Zlatko Dalic's men come from behind to win 2-1 in Moscow and set up final showdown with France on Sunday
Croatia reach World Cup final as Mandzukic goal sinks England in extra time
Croatia climbed back off the canvas, and England were coming home.
A frantic semi-final weaved one way and then the next in Moscow on Wednesday, but in the end Mario Mandzukic’s extra-time strike did it.
It sent Croatia into a first World Cup final in their history, at the same time leaving England to regret the opportunity to create some of their own had been spurned.
They had a dream start, scoring on five minutes at a thronged and throbbing Luzhniki Stadium, but then Croatia hauled themselves up by their boot straps and across the line.
They battled a third successive 120 minutes and more, stood up when they needed to be counted and set up a showdown on Sunday with France. There, at the same venue as their greatest result to date, winner takes all.
Zlatko Dalic, Luka Modric and all surpassed their 1998 vintage. Everyone’s expectations to boot. They celebrated like they should upon the final whistle. At the opposite end, England's players lay prone on the turf, tears in their eyes, dreams wrecked.
For the opening 45 minutes, they had appeared set for the showpiece. Tripper scored his free-kick, joining Bobby Charlton and Gary Lineker as England scorers in a World Cup semi-final.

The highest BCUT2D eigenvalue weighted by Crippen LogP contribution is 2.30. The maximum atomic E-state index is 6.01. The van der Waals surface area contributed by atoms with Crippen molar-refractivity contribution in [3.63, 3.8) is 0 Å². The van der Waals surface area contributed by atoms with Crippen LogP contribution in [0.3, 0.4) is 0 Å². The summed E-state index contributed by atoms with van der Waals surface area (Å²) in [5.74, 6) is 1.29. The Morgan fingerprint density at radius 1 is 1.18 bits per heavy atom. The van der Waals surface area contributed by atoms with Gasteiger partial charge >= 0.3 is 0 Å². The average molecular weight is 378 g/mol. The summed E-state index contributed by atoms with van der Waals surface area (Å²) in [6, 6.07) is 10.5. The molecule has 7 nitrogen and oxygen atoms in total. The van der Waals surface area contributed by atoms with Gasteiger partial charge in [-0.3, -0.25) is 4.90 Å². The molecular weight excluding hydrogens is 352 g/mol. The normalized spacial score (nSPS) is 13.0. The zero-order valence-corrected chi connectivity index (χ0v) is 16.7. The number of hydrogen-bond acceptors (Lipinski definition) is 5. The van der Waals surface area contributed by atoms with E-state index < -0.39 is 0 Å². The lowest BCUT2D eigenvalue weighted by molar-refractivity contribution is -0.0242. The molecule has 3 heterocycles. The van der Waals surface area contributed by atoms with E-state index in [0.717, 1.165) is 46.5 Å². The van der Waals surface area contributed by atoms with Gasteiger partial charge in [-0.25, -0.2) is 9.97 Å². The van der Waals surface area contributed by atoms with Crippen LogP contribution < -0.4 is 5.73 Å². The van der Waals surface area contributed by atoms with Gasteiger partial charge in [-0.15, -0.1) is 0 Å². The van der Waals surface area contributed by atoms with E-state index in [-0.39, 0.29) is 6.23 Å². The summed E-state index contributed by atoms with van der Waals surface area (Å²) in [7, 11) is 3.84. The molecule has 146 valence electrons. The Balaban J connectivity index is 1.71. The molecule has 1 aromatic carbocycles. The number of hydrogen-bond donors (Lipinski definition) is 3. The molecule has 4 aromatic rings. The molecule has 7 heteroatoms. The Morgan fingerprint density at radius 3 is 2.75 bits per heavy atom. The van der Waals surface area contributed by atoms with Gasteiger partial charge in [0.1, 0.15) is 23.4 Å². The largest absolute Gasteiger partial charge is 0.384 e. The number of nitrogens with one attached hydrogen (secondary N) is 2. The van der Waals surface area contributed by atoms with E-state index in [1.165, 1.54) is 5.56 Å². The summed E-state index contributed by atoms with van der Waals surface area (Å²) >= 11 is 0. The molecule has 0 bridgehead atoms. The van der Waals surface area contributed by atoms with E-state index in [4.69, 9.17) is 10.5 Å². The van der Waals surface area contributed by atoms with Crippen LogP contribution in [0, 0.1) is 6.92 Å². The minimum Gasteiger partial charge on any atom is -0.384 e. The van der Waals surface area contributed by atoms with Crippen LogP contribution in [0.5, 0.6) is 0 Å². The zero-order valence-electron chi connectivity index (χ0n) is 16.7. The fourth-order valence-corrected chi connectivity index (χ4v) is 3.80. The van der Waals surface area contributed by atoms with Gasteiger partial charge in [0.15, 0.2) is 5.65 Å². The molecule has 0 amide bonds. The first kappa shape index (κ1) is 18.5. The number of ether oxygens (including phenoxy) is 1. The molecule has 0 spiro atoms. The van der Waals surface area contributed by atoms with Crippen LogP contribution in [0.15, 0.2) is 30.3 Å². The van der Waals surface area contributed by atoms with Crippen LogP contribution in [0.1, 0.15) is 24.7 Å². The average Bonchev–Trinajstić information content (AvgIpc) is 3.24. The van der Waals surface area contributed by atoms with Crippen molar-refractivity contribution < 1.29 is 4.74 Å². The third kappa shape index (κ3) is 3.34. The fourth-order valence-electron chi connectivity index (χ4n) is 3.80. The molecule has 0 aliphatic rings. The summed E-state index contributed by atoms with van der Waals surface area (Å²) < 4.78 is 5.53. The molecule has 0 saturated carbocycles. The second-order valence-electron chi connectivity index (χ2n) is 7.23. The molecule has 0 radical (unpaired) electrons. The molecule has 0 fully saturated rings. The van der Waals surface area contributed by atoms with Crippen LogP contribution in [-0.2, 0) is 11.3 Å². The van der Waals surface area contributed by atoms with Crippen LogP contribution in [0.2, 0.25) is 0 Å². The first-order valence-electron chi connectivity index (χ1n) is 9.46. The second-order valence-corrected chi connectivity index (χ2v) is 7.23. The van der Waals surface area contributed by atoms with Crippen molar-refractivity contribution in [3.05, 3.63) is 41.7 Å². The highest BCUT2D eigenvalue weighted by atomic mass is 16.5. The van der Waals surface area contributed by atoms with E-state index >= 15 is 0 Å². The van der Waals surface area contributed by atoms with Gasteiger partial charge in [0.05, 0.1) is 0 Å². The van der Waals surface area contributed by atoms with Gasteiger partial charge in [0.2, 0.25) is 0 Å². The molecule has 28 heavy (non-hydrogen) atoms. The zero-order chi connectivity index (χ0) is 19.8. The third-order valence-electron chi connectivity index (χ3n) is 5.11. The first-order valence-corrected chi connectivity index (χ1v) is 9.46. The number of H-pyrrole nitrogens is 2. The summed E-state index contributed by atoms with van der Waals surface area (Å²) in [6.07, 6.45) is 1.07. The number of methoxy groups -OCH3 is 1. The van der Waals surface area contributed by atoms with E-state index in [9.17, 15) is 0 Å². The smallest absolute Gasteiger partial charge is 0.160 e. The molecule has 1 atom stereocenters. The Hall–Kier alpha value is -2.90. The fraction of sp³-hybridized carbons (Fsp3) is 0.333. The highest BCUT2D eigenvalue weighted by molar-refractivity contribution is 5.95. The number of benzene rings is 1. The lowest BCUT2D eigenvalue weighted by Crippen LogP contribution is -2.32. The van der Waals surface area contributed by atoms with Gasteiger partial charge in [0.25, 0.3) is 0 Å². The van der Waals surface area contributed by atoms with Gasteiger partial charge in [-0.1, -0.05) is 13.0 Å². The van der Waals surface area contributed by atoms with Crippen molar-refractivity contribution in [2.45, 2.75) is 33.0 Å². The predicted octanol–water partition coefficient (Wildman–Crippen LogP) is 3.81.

The Tottenham Hotspur full-back curled an expert effort past Daniel Subasic,a although the Croatia goalkeeper was perhaps too far to one side. Still, Trippier’s execution was as technique-tight as it had been all tournament.
In the stands, and enjoying a rare night off from fronting BBC’s World Cup coverage, Lineker leapt in the air in celebration. He could not have wished for better.
For the third match on the bounce, Croatia found themselves a goal down. But, like against Denmark in the last 16 and against hosts Russia in the quarters, they recovered.
Successive penalty shootouts, and the energy and emotion those wrought, looked to have taken their toll, only for them to improve to dominate the second half. They reaped their just rewards.
With 22 minutes left, right-back Sime Vrsaljko crossed for Ivan Perisic to beat Kyle Walker to the ball and prod home past Jordan Pickford.
England claimed the Croat’s foot was dangerously high, but their protests were more in hope than anything else.
Perisic moved to four World Cup goals in all; only Davor Suker has more. Minutes later, Perisic nearly had a fifth, but struck the base of the post. England were rattled, their rivals reenergised.
In the first half of extra-time, Vrsaljko cleared off the line Stones’ header. Pickford’s leg deflected Mandzukic’s shot over the bar when a goal seemed certain. All the while, the scenarios seesawed.
Then Mandzukic reacted fastest to Perisic’s flicked header and pulled his cross across Pickford and into the net. It was 109 minutes in, his anticipation and execution superb. Somehow, Croatia had flipped the semi-final completely on its head.
England were done, finishing the game with 10 men once Trippier had limped off. Croatia were too, but in the most white of white-hot circumstances, they had found that little something extra.
A first final, the chance to ascend the apex and admire football’s ultimate view, was theirs.